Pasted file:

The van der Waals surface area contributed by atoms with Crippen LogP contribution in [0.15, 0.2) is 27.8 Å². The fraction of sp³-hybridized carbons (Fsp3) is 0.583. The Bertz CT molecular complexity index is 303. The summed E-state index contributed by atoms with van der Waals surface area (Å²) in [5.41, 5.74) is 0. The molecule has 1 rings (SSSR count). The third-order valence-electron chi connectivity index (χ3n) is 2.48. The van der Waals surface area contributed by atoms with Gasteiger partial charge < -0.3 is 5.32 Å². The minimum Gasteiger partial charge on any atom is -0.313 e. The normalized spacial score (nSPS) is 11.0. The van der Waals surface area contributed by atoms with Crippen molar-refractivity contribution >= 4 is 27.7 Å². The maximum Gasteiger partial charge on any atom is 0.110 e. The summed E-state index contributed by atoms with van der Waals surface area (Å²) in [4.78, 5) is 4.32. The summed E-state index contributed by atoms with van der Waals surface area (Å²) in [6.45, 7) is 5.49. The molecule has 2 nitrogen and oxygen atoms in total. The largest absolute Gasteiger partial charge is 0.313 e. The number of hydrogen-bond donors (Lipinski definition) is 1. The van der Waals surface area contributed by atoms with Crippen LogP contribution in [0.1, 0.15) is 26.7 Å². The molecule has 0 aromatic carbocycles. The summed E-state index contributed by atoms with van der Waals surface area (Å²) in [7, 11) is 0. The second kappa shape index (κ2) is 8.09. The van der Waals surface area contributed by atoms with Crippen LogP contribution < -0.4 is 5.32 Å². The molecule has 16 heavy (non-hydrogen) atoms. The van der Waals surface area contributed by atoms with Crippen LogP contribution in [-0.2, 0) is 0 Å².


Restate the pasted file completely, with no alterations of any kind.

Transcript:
The van der Waals surface area contributed by atoms with Crippen LogP contribution in [0.15, 0.2) is 27.8 Å². The fraction of sp³-hybridized carbons (Fsp3) is 0.583. The Bertz CT molecular complexity index is 303. The summed E-state index contributed by atoms with van der Waals surface area (Å²) in [5.41, 5.74) is 0. The molecule has 1 rings (SSSR count). The third-order valence-electron chi connectivity index (χ3n) is 2.48. The van der Waals surface area contributed by atoms with Gasteiger partial charge < -0.3 is 5.32 Å². The minimum Gasteiger partial charge on any atom is -0.313 e. The normalized spacial score (nSPS) is 11.0. The van der Waals surface area contributed by atoms with Crippen molar-refractivity contribution >= 4 is 27.7 Å². The maximum Gasteiger partial charge on any atom is 0.110 e. The summed E-state index contributed by atoms with van der Waals surface area (Å²) in [4.78, 5) is 4.32. The summed E-state index contributed by atoms with van der Waals surface area (Å²) in [6.45, 7) is 5.49. The molecule has 2 nitrogen and oxygen atoms in total. The largest absolute Gasteiger partial charge is 0.313 e. The number of hydrogen-bond donors (Lipinski definition) is 1. The van der Waals surface area contributed by atoms with Crippen LogP contribution in [0.1, 0.15) is 26.7 Å². The molecule has 0 aromatic carbocycles. The summed E-state index contributed by atoms with van der Waals surface area (Å²) in [7, 11) is 0. The second kappa shape index (κ2) is 8.09. The van der Waals surface area contributed by atoms with Crippen LogP contribution < -0.4 is 5.32 Å². The molecule has 16 heavy (non-hydrogen) atoms. The van der Waals surface area contributed by atoms with Crippen LogP contribution in [-0.2, 0) is 0 Å².